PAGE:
Heleen wrote that she loves donkeys (I did not know; but she loves every animal, even the weirdest...). I was happy to find the adequate postcard to answer her back!

A Box from...



I am not sure if the site of A box from is still working, but I think it is an original idea. This is: send boxes with several typical items from a country the receiver has never been to (as Iran and South Korea, so far). The cost is 40 €, and the box weights about 1 kg. You can see the content here.

Sometimes when I travel I sent this kind of little treasures to my friends. I never thought it could be a idea for a business (indeed, I live in an exotic country...). What do you thing? Would you like to pay for receive a box like these? I have only got one postcard from Iran to date, from a friend who visited that country. And one postcard from South Korea (through Postcrossing). But I am not sure about the idea of paying for getting mail.

Oh, now I remember I have received an Iranian picture that I love a lot. It was sent by Heleen from the Netherlands:

Iran, 1960, by René Burri.
People eating the delicious Iranian bread nun-e lavash (نون لواش)

Lighthouses from Oregon Coast

Postcards sent by Misha (the USA).


There are eleven lighthouses standing strong along the Oregon Coast, in the USA. Many of these picturesque lighthouses have been restored and offer a nostalgic look back into Oregon't past. Shown in this postcard: Yaquina Head (lit in 1873), Yaquina Bay (lit in 1871), Heceta Head (lit in 1894), Umpqua River (lit in 1857) and Coquille River (lit in 1896).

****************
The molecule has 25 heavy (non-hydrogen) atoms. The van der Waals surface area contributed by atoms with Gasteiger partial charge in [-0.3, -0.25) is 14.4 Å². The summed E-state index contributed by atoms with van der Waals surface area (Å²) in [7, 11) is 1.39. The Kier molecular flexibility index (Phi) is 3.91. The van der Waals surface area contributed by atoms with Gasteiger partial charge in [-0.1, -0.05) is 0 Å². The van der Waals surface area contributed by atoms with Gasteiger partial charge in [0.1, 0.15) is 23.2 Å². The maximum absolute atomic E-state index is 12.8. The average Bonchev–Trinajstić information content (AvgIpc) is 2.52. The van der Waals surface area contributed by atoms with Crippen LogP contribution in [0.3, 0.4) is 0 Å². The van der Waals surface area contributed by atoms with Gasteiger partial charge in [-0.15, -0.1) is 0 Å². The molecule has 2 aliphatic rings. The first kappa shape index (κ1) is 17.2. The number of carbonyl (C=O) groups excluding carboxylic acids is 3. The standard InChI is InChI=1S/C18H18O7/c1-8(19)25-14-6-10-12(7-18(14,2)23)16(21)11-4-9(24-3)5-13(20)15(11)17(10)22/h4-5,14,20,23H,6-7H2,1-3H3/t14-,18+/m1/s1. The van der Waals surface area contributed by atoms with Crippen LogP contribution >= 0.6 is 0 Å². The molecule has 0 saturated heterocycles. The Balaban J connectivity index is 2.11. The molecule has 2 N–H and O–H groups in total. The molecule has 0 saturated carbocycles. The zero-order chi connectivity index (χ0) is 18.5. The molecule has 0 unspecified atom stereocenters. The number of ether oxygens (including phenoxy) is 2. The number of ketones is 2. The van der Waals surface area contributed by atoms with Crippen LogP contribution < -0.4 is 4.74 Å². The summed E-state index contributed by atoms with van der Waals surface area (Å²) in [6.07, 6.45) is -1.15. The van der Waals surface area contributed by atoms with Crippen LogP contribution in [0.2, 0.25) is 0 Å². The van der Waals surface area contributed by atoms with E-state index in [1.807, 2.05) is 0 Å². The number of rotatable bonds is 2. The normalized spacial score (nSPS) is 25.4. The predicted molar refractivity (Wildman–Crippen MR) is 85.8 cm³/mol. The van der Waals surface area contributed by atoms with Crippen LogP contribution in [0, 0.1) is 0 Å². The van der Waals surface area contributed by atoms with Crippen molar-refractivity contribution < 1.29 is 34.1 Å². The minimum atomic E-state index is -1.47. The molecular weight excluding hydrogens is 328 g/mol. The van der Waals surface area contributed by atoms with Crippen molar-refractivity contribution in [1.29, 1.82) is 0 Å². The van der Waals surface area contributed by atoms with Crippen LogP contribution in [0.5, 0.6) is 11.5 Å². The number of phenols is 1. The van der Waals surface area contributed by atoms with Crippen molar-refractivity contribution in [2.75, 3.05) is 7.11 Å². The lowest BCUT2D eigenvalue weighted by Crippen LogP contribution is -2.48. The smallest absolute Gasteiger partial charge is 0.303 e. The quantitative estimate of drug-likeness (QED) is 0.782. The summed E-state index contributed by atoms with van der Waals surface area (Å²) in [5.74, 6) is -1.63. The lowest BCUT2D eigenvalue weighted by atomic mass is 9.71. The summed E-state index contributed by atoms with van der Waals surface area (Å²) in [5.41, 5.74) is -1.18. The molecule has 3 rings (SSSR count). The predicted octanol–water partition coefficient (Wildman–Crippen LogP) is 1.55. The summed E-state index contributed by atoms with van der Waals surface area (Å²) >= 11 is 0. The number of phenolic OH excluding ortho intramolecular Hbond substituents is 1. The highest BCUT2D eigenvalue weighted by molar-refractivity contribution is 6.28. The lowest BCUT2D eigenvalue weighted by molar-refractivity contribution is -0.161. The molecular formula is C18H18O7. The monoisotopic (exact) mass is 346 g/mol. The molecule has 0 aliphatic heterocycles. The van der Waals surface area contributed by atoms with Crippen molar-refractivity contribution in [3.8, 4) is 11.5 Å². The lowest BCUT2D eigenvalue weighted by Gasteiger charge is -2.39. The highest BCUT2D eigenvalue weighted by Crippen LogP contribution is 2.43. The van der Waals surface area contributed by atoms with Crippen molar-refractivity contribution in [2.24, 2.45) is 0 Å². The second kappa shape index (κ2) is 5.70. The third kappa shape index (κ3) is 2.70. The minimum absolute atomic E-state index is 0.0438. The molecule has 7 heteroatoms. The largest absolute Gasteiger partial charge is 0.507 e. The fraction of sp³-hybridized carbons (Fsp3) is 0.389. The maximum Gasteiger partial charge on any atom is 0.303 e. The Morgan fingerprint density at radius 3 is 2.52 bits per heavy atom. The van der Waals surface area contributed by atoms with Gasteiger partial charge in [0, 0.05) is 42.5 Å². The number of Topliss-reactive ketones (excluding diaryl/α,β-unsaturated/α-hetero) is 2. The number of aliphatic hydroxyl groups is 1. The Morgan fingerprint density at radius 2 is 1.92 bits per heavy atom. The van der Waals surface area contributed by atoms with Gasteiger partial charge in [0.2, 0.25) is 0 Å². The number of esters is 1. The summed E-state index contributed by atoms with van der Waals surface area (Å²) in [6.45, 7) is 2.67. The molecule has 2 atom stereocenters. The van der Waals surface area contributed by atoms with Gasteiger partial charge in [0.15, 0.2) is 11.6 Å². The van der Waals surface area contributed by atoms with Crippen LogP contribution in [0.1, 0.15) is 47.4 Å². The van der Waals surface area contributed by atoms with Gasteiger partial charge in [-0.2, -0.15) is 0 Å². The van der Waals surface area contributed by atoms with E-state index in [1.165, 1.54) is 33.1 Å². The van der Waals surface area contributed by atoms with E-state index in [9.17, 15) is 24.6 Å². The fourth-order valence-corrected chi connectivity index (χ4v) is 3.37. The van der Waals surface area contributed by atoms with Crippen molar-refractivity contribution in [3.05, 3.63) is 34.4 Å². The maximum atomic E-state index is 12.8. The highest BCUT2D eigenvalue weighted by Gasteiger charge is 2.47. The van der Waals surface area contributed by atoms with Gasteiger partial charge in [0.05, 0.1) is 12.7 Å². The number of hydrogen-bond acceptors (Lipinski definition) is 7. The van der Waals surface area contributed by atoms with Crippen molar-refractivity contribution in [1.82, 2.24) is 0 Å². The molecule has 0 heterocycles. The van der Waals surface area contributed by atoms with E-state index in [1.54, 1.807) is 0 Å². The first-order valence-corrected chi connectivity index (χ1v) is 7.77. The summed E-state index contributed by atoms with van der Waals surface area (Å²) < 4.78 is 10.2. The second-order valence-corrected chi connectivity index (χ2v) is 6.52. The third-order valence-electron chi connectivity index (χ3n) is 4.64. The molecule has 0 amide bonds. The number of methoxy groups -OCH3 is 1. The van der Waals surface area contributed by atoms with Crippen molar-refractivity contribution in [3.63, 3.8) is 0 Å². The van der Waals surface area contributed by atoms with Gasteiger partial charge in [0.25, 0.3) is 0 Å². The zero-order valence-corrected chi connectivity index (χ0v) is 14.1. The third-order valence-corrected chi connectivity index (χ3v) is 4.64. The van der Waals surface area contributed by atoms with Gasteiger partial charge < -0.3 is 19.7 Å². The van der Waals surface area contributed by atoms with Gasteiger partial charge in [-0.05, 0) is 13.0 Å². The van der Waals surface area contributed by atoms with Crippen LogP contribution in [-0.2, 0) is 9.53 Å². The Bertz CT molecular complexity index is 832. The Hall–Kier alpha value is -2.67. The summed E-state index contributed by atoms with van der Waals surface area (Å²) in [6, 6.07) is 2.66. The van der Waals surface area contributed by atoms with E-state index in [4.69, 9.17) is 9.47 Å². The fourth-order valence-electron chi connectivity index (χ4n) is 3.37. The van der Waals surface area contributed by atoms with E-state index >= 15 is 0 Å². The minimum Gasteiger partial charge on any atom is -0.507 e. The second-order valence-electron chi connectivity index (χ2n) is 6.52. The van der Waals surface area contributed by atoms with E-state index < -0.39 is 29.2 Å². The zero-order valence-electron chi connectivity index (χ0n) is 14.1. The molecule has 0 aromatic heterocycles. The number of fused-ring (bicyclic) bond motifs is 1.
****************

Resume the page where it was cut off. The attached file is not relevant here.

Clockwise from top left: Tillamook Rock, Yaquina Bay, Cape Arago, Yaquina Head, Coquille River, Heceta Head, Lightship Columbia, Cape Meares, Cape Blanco and Umpqua River.

On the back of the first postcard, the best lighthouse :)


Recycled Envelopes

Sometimes security patters are really nice and you can reuse it in many ways. For instance, it could be a good idea to put them inside before to be re-sent. These were not especially beautiful. I hope they look nice with the addition of some washi tape...





 


Sent to Postmuse and Susan (the USA) and to Uli (Germany).

Letters from Greece


Sent by Dimitra (Greece).


Sent by Katerina (Greece).

I do not receive so often mail from Greece. In fact, until last summer I had only got two Postcrossing postcards from Greece. And these two letters arrived the same day, full of nice mail art.

And the last one (also sent by Dimitra) arrived the following day!


Casablanca Beer


Sent to Uli (Germany) and to Susan (the USA).

Postcards made of beer packaging. Casablanca is one of the most famous beers produced in Morocco (one of the three brands available in the city I live).

When I made the the third postcard, I thought I could add some wild animals to the jungle...


Sent to Diane (the USA).

And even a laughing cow, because this was sent as thank you card for a contribution to the project. Do you thing she is not really wild? Well, who knows...


Sent to Postmuse (the USA).